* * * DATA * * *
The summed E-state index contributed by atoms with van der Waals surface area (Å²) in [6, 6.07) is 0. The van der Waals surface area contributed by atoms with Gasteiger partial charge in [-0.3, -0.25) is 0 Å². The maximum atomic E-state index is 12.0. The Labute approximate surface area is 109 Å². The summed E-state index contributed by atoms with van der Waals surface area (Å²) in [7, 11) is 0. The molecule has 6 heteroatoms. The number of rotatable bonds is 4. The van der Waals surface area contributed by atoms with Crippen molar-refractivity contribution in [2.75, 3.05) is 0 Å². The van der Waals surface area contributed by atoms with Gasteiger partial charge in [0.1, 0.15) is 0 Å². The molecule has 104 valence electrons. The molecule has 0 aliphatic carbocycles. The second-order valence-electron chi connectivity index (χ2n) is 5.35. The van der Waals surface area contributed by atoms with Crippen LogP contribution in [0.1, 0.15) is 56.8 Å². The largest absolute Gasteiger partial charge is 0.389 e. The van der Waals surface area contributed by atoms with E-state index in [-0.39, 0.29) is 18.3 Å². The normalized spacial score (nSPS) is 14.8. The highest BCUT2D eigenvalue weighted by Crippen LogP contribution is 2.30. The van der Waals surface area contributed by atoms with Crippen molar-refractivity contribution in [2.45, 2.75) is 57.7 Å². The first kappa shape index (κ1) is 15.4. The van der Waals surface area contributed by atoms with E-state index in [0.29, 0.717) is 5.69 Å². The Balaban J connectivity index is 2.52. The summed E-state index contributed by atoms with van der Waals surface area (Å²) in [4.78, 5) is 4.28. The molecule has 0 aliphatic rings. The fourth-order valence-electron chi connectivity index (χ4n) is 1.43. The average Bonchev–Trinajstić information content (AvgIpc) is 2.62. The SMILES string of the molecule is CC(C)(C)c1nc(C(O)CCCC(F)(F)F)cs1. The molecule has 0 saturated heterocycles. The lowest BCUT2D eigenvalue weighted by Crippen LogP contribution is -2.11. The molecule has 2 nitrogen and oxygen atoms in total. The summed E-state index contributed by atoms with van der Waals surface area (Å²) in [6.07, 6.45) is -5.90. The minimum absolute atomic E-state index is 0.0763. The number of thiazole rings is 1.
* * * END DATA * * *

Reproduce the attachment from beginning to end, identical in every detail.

The summed E-state index contributed by atoms with van der Waals surface area (Å²) in [6, 6.07) is 0. The van der Waals surface area contributed by atoms with Gasteiger partial charge in [-0.3, -0.25) is 0 Å². The maximum atomic E-state index is 12.0. The Labute approximate surface area is 109 Å². The summed E-state index contributed by atoms with van der Waals surface area (Å²) in [7, 11) is 0. The molecule has 6 heteroatoms. The number of rotatable bonds is 4. The van der Waals surface area contributed by atoms with Crippen molar-refractivity contribution in [2.75, 3.05) is 0 Å². The van der Waals surface area contributed by atoms with Gasteiger partial charge in [0.1, 0.15) is 0 Å². The molecule has 104 valence electrons. The molecule has 0 aliphatic carbocycles. The second-order valence-electron chi connectivity index (χ2n) is 5.35. The van der Waals surface area contributed by atoms with Crippen LogP contribution in [0.1, 0.15) is 56.8 Å². The largest absolute Gasteiger partial charge is 0.389 e. The van der Waals surface area contributed by atoms with E-state index in [-0.39, 0.29) is 18.3 Å². The normalized spacial score (nSPS) is 14.8. The highest BCUT2D eigenvalue weighted by Crippen LogP contribution is 2.30. The van der Waals surface area contributed by atoms with Crippen molar-refractivity contribution in [2.45, 2.75) is 57.7 Å². The first kappa shape index (κ1) is 15.4. The van der Waals surface area contributed by atoms with E-state index in [0.29, 0.717) is 5.69 Å². The Balaban J connectivity index is 2.52. The summed E-state index contributed by atoms with van der Waals surface area (Å²) in [4.78, 5) is 4.28. The molecule has 0 aliphatic rings. The fourth-order valence-electron chi connectivity index (χ4n) is 1.43. The average Bonchev–Trinajstić information content (AvgIpc) is 2.62. The SMILES string of the molecule is CC(C)(C)c1nc(C(O)CCCC(F)(F)F)cs1. The molecule has 0 saturated heterocycles. The lowest BCUT2D eigenvalue weighted by Crippen LogP contribution is -2.11. The molecule has 2 nitrogen and oxygen atoms in total. The summed E-state index contributed by atoms with van der Waals surface area (Å²) in [6.07, 6.45) is -5.90. The minimum absolute atomic E-state index is 0.0763. The number of thiazole rings is 1.